Nagging neck pain is, well, it’s a pain. The presence of persistent tension, aching, or shooting pain from the neck area can cause a lot of stress. You may wonder if you have a serious problem and, if so, what will be necessary to handle it. It may provide some peace of mind to know that it is not uncommon for head and neck pain to stem from a pinched nerve. The pinched nerve may be treated conservatively if you see a doctor right away.
What is a Pinched Nerve in Neck?
We use the term cervical radiculopathy to describe a pinched nerve in the neck because this is the cervical segment of the spine. To have a pinched nerve means that one or more nerves that exit this part of the spine are compressed or irritated. This is often caused by some type of change in one of the gel-like discs in between the bones (vertebrae) that form the spine. Discs are there as shock absorbers and also to hold open the necessary amount of space between bones so that nerves can pass through unobstructed. These small structures may be damaged by injury or may wear down over time.
Common causes of a pinched nerve in the neck include:
Aging affects every part of the body, including the spinal discs. Here, the problem is that discs may become dehydrated and may lose their shape. Discs that lack sufficient moisture and nutrients can become smaller. The outer fibrous tissue may fray. Discs can even collapse. Degeneration of a spinal disc can result in bone spurs, adding to the damage that is causing pain.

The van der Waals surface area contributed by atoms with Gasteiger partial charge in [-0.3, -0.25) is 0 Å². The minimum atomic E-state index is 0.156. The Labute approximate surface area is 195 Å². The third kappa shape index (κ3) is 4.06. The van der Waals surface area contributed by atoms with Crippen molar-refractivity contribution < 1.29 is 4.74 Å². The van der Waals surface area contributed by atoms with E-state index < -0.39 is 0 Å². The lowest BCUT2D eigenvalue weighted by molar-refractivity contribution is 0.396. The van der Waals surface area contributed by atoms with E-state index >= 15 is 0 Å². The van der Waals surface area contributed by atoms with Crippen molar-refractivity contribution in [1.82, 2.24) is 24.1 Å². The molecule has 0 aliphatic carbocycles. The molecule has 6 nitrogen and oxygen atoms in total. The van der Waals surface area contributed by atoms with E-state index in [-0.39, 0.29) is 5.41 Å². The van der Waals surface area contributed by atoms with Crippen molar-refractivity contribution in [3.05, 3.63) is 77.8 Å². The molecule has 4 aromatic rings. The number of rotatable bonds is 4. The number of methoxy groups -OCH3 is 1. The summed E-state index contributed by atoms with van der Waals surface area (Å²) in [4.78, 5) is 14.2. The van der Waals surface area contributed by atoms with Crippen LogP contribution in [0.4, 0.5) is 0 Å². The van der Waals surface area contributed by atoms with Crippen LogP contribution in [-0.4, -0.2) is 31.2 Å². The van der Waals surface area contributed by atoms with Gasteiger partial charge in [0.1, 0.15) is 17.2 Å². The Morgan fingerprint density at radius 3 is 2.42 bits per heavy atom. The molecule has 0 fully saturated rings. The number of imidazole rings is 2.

Any disc in the spine can become herniated. This term describes a condition in which the inner gel-like matter in a disc spills out through a small tear in the outer chamber. This tear could result from injury or degeneration. Irritation in this case stems from the gelatinous fluid touching a nearby nerve.
There are other reasons that a nerve may be compressed, but these are the two most common causes.
Symptoms of a pinched cervical nerve include:
- Persistent neck pain.
- Radiating pain from the neck to the shoulder or arm on one side of the body.
- Numbness or a pins-and-needles sensation in the neck, shoulder, or arm on one side of the body.
- Muscle weakness in the arm or hand of the affected side of the body.
- Change in reflexes in the elbow.
Often, a pinched nerve in the neck can be treated without surgery. It is important to see a doctor for a full examination and imaging, though. Treating pain alone could allow the underlying problem to worsen, ultimately being reparable only with a surgical procedure to replace a damaged disc.